Safety Concerns Could Hinder Growth in the Indian Pharmaceutical Market
After enduring several different challenges and obstacles throughout 2013, the Indian pharmaceutical industry started 2014 on a high note. According to data compiled by drug researcher IMS Health India, the market posted 11.3% growth in the month of January as compared to the year before. Over the last three months as a whole, it has posted 12.2% growth.
Kumar Hindija, Senior Director of Strategy Planning and Business Development at IMS Health India said, “The above normal winter conditions prevailing across the country continued to drive growth in January, also. Acute therapies which contribute to over 70% of the market registered a robust double-digit growth, for the third consecutive month.”
Expectations for the year as a whole suggest that the industry should grow another 10 to 13%. However, safety concerns from the United States might significantly limit success in the coming year. India, the second-leading exporter of over-the-counter and prescription drugs to the U.S., is receiving increased scrutiny over safety concerns, falsified drug tests, and the sale of fake medicines. Some 40% over-the-counter and generic prescription drugs Americans consume are shipped from India.
Food and Drug Administration Commissioner Dr. Margaret Hamburg is meeting with Indian pharmaceutical executives and officials this week in the apparent effort to increase precautions and alleviate security concerns. However, there is some debate about whether or not Indian manufacturers will be able to adhere to more rigorous standards.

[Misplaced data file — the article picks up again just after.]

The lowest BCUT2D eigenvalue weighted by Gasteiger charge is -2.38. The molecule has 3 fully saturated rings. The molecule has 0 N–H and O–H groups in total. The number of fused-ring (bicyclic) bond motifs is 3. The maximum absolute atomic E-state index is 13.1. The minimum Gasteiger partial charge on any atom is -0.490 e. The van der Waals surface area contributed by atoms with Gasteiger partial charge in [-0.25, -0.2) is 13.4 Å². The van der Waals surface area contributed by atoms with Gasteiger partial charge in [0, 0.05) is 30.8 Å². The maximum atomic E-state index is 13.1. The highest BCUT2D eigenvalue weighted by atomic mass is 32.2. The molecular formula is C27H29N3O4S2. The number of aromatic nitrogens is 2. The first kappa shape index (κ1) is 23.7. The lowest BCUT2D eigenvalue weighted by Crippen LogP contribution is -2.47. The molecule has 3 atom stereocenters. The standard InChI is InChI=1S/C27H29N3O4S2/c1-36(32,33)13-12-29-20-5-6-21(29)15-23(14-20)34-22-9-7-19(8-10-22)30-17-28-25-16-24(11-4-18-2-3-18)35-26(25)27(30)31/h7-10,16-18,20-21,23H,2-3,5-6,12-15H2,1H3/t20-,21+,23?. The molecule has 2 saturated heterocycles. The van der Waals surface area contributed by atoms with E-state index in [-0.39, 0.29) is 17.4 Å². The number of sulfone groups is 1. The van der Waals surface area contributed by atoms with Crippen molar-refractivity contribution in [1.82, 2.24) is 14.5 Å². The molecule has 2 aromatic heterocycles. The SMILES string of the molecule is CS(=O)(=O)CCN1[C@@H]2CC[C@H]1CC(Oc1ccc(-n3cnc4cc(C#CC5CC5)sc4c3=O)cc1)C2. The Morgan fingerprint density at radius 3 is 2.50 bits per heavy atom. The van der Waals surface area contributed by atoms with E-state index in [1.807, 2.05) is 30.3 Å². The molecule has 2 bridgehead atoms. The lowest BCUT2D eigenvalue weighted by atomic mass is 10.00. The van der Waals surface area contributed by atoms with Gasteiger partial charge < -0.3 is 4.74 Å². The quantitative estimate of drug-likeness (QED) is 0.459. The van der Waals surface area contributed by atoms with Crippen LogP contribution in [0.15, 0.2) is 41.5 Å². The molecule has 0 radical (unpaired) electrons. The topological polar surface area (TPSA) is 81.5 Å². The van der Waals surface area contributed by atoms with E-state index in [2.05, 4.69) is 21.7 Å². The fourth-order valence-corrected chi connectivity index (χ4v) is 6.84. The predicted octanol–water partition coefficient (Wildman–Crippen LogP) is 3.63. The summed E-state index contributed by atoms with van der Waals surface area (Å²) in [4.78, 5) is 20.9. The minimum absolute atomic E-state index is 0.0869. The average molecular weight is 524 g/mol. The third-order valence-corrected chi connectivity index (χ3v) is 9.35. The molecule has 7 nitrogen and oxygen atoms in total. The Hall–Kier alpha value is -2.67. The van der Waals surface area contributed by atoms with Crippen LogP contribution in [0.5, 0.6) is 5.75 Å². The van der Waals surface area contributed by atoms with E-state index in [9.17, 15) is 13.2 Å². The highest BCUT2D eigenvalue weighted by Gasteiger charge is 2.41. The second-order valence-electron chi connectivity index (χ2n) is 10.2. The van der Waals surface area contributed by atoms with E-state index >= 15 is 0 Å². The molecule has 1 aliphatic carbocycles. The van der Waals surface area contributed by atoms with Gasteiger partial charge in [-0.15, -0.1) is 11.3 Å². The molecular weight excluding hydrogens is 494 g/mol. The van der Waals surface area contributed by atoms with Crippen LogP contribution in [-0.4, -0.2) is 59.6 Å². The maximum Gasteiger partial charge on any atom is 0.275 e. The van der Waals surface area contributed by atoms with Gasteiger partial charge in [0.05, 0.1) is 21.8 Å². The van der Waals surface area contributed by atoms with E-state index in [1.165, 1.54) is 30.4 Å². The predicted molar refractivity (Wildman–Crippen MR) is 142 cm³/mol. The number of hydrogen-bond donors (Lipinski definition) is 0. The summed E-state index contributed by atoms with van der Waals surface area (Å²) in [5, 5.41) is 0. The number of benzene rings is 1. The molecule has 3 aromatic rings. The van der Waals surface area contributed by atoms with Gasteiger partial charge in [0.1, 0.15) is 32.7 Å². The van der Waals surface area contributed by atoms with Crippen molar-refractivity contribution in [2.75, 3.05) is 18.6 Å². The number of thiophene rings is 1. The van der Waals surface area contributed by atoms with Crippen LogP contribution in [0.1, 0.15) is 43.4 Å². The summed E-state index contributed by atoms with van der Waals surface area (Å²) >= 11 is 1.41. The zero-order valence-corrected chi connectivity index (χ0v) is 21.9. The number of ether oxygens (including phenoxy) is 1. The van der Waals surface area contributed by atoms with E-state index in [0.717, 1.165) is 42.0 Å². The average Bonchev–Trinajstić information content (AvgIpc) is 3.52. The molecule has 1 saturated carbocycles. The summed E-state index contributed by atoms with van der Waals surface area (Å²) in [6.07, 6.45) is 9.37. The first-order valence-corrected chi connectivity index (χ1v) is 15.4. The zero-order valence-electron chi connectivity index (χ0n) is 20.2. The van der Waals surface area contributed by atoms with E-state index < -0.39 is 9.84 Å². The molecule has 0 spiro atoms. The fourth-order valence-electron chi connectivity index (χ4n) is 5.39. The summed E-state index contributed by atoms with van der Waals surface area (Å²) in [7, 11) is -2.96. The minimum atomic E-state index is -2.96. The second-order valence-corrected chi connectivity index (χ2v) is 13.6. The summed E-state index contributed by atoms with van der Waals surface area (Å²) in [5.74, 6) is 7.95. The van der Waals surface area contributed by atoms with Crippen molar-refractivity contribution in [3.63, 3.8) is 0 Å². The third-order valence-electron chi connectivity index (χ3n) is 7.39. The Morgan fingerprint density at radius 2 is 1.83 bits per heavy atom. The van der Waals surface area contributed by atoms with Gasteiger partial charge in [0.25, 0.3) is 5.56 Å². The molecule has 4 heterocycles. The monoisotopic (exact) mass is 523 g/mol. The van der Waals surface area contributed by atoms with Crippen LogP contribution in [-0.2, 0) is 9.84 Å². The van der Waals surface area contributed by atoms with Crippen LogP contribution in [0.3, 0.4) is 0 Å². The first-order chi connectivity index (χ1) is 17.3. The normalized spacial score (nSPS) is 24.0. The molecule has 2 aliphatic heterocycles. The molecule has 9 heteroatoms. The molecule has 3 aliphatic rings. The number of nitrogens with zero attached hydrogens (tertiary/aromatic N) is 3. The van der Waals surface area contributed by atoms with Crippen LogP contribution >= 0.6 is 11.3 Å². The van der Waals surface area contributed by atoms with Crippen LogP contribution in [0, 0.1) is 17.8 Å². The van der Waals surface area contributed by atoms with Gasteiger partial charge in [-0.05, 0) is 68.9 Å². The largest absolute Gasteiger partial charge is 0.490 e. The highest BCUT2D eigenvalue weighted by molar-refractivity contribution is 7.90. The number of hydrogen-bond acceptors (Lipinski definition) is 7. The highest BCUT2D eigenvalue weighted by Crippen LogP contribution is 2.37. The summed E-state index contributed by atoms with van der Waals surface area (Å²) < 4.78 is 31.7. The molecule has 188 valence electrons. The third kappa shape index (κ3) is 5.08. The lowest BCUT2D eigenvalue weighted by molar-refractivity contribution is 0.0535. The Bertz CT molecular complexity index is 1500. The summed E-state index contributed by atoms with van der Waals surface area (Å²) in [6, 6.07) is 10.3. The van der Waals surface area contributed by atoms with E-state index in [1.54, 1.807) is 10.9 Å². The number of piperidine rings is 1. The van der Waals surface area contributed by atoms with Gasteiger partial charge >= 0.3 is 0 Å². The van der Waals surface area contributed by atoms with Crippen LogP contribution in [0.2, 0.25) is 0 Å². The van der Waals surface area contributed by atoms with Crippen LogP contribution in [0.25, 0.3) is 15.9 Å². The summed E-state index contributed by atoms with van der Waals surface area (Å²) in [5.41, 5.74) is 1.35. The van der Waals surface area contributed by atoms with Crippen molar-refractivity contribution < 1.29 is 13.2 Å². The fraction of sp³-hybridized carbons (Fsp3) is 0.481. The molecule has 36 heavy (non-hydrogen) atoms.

India’s premier drug regulator, G.N. Singh, said U.S. standards would simply be too cumbersome for them.
“If I have to follow U.S. standards in inspecting facilities supplying to the Indian market,” he said, “we will have to shut almost all of those.”
Satish Reddy, President of the Indian Pharmaceutical Alliance believes that more regulations are needed, but the problems are not necessarily as poor as indicated. “More rigorous enforcement is needed, for sure, but this impression that India is overrun with counterfeits is unjustified,” he said.
Regardless of how extensive the problems may or may not be, most everyone seems to agree that there needs to be increased scrutiny. Without it, there is less pressure for manufacturers to make sure that their drugs are being produced and transported safely.
“If there were no cops around, would everyone drive the speed limit?” Heather Bresch, chief executive of Mylan, which has plants in both the U.S. and India, asked. “You get careless, start taking risks. Our government has enabled this.”
In addition to making sure factories and equipment meet new standards, pharmaceutical manufacturers might also have to update their packaging infrastructure, since proper packaging is vital for making sure drugs are safe and effective when they are consumed.
“Maintaining high quality standards in dealing with pharmaceuticals and their packaging are of the utmost importance in this day and age. As new and novel therapies are developed, the assurance of quality and protection of these molecules, and ultimately the end user (the patient), is paramount in importance to any other driver in our daily operations,” said Eric Bergmann, Senior Director of Operations for Sharp Clinical Services.
Packaging is so important, in fact, that the pharmaceutical packaging industry is expected to swell from $4.5 billion in 2013 to roughly $6.2 billion in 2018. Increased safety and regulatory procedures in India might play a hand in that growth.